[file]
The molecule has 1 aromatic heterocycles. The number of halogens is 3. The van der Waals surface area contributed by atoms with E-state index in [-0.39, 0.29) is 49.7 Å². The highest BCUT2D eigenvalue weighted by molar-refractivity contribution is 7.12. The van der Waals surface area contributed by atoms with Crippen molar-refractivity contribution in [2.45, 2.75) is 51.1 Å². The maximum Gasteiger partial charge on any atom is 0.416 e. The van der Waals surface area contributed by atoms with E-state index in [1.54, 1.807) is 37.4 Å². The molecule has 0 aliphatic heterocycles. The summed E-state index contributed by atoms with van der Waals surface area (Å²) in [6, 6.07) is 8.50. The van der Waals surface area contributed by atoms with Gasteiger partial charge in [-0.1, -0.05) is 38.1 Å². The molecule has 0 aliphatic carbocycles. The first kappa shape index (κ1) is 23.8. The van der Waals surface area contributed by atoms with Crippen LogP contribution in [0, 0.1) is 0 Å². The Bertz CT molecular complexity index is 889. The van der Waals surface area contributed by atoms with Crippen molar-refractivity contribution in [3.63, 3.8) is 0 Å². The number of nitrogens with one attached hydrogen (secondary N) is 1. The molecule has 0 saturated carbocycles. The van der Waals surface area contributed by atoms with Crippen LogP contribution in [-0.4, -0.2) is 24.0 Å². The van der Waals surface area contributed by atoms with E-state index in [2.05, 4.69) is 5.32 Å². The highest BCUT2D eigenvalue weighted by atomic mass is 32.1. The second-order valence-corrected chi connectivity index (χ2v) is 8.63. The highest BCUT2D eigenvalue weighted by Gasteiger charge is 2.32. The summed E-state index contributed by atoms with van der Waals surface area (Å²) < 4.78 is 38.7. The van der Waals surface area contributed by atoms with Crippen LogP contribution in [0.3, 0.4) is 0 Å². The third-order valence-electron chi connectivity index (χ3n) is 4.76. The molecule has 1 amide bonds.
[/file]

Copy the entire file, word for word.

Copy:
The molecule has 1 aromatic heterocycles. The number of halogens is 3. The van der Waals surface area contributed by atoms with E-state index in [-0.39, 0.29) is 49.7 Å². The highest BCUT2D eigenvalue weighted by molar-refractivity contribution is 7.12. The van der Waals surface area contributed by atoms with Crippen molar-refractivity contribution in [2.45, 2.75) is 51.1 Å². The maximum Gasteiger partial charge on any atom is 0.416 e. The van der Waals surface area contributed by atoms with E-state index in [1.54, 1.807) is 37.4 Å². The molecule has 0 aliphatic heterocycles. The summed E-state index contributed by atoms with van der Waals surface area (Å²) in [6, 6.07) is 8.50. The van der Waals surface area contributed by atoms with Gasteiger partial charge in [-0.1, -0.05) is 38.1 Å². The molecule has 0 aliphatic carbocycles. The first kappa shape index (κ1) is 23.8. The van der Waals surface area contributed by atoms with Crippen LogP contribution in [0, 0.1) is 0 Å². The Bertz CT molecular complexity index is 889. The van der Waals surface area contributed by atoms with Crippen molar-refractivity contribution in [3.63, 3.8) is 0 Å². The number of nitrogens with one attached hydrogen (secondary N) is 1. The molecule has 0 saturated carbocycles. The van der Waals surface area contributed by atoms with Crippen LogP contribution in [-0.4, -0.2) is 24.0 Å². The van der Waals surface area contributed by atoms with E-state index in [2.05, 4.69) is 5.32 Å². The highest BCUT2D eigenvalue weighted by atomic mass is 32.1. The second-order valence-corrected chi connectivity index (χ2v) is 8.63. The highest BCUT2D eigenvalue weighted by Gasteiger charge is 2.32. The summed E-state index contributed by atoms with van der Waals surface area (Å²) < 4.78 is 38.7. The van der Waals surface area contributed by atoms with Crippen LogP contribution in [0.3, 0.4) is 0 Å². The third-order valence-electron chi connectivity index (χ3n) is 4.76. The molecule has 1 amide bonds.